Dr. Bender had great faith in Professor Hollingworth.  He would simply say “we need a course in ____” and Prof. Hollingworth would start new classes from scratch.  This way he was able to learn subjects he would not have normally known about.  He is a man with much knowledge on a variety of subjects rather than a concentration on just one area of study.  He feels as if he is now a better teacher than ever and plans on teaching as long as he is capable and effective.

When I asked him what his proudest achievement was, I expected to hear one of his many personal accomplishments.  Instead he so humbly answered with “the success of my students.” When Prof. Hollingworth’s students succeed at whatever they choose, he gets a sort of parental satisfaction.  His priorities are his students, the college, the department, and then himself–in that order.  His purpose is always to teach, to urge his students to make up their own minds and think for themselves.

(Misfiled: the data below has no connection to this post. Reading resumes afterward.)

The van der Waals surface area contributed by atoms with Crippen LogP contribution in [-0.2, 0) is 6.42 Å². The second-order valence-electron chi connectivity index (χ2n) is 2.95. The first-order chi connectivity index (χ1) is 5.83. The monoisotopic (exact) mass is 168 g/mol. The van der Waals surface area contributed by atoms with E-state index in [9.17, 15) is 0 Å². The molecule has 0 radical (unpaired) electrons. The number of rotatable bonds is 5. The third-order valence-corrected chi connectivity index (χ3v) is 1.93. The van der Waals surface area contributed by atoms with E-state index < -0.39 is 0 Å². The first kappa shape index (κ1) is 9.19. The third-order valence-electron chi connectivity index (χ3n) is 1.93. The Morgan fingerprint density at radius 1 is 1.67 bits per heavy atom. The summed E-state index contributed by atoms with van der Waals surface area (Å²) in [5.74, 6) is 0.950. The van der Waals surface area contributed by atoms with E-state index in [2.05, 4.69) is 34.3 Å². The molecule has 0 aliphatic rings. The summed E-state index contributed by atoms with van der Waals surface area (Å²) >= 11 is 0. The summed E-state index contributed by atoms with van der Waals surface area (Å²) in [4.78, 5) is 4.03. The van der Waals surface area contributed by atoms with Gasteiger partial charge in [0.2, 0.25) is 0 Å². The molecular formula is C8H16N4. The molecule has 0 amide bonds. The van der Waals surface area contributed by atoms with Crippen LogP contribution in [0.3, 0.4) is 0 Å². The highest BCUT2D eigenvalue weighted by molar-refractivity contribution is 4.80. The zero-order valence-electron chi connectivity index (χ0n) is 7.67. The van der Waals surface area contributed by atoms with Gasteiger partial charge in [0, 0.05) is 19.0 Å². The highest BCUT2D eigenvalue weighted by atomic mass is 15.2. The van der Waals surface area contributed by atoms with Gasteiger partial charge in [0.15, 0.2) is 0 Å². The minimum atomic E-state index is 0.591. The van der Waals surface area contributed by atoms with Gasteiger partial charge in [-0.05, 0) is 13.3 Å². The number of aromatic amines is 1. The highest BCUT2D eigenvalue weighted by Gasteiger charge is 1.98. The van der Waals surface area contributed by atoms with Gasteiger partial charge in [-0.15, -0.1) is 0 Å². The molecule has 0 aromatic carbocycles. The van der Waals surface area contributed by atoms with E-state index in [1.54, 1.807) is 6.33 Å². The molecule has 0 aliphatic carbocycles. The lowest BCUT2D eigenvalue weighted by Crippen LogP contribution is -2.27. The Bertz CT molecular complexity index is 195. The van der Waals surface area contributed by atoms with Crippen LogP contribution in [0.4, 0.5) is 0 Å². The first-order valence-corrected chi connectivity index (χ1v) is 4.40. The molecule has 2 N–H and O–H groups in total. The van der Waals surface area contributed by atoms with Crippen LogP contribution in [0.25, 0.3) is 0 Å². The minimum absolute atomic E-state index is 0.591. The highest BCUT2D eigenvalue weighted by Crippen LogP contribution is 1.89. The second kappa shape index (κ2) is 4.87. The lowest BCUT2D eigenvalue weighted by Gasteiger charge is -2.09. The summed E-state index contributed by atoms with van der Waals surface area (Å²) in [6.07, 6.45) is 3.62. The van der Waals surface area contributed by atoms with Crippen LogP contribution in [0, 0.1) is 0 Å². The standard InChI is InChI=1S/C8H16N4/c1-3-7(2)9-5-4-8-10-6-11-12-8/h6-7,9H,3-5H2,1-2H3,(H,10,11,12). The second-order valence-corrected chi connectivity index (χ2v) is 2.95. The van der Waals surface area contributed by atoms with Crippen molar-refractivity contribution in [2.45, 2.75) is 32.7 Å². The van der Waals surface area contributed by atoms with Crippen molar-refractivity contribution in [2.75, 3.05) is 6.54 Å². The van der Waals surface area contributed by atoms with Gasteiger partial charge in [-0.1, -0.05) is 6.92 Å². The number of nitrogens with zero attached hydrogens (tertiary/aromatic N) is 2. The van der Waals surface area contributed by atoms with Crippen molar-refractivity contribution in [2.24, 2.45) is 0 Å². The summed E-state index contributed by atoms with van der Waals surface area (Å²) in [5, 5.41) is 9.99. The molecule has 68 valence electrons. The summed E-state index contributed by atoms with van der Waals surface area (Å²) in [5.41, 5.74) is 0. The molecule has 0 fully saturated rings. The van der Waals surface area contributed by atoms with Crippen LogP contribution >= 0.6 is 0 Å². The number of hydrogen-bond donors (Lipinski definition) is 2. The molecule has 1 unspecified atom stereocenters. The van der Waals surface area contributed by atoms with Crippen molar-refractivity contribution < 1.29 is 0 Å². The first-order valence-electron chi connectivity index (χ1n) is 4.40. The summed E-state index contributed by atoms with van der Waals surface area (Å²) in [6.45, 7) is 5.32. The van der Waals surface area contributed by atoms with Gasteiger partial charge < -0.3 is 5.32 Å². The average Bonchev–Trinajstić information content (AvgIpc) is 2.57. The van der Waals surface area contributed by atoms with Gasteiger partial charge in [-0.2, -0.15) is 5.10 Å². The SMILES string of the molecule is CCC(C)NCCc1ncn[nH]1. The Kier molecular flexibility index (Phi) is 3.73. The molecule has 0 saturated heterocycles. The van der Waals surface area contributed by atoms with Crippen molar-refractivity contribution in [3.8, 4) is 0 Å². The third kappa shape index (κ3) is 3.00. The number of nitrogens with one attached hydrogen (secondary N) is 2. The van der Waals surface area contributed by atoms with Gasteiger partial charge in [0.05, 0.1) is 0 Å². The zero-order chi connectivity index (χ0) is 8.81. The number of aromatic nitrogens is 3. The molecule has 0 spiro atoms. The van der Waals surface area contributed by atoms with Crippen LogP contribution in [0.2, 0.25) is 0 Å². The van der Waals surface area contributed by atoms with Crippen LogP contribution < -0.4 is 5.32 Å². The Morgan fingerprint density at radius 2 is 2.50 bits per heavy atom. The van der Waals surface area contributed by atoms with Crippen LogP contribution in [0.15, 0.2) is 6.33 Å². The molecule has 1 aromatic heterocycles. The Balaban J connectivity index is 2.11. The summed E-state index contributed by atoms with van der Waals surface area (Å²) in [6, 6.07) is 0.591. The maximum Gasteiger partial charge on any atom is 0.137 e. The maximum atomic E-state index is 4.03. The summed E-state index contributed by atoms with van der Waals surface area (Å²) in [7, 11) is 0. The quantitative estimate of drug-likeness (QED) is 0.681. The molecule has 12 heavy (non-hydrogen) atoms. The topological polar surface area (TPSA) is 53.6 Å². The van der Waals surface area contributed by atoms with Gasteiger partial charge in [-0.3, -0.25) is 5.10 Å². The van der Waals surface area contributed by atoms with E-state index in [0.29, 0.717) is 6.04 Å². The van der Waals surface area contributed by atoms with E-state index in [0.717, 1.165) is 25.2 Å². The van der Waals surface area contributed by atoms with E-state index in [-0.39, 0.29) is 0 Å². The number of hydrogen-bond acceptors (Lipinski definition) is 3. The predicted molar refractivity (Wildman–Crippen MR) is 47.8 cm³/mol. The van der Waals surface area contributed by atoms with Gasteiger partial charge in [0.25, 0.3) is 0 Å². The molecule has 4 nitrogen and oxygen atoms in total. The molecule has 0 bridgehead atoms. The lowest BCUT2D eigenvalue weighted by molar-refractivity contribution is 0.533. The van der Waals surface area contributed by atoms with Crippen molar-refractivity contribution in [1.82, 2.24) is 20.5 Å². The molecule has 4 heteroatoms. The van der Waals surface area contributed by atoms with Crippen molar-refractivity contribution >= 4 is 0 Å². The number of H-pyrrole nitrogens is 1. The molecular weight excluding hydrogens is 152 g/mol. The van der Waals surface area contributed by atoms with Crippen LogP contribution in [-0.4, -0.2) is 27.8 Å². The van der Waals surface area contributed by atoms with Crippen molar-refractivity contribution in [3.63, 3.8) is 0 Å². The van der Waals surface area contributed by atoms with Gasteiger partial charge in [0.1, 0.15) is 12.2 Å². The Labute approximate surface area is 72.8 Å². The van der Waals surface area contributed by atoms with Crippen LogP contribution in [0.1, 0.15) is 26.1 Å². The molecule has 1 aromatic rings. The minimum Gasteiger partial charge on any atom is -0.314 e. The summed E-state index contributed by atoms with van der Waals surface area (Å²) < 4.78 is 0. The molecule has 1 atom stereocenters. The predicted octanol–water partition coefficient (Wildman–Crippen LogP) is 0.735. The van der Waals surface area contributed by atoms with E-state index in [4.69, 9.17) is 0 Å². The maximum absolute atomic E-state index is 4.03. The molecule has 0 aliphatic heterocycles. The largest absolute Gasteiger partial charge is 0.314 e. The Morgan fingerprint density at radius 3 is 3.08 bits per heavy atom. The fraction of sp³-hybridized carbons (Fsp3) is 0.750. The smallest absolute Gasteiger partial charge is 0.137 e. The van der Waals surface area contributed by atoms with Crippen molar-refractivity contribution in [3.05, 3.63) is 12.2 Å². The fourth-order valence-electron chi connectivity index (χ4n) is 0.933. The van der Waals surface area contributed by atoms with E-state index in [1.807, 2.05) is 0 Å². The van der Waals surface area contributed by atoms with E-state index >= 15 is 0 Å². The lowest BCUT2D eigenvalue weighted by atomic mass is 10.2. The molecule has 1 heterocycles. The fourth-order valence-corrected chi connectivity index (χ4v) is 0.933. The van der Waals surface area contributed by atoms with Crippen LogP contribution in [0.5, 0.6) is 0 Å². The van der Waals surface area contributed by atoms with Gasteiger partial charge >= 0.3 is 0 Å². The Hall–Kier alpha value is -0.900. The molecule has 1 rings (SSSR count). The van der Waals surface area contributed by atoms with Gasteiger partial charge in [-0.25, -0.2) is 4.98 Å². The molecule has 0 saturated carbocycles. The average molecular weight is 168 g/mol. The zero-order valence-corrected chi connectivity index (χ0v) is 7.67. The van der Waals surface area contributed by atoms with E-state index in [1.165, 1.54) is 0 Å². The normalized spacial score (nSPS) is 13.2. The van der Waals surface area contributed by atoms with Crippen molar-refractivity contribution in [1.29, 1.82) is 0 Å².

And Professor Hollingworth himself is always thinking a lot.  He is a constant reader and a great listener who has maintained an outstanding network.  He is continuously concerned with preparing young people for a tumultuous future.  A pragmatist, he is always trying to see what works and what doesn’t work.  Professor Hollingworth loves to look at trends and the world at large with a systematic approach.  He is currently doing a lot of advising and training, with no patience to simply sit and write.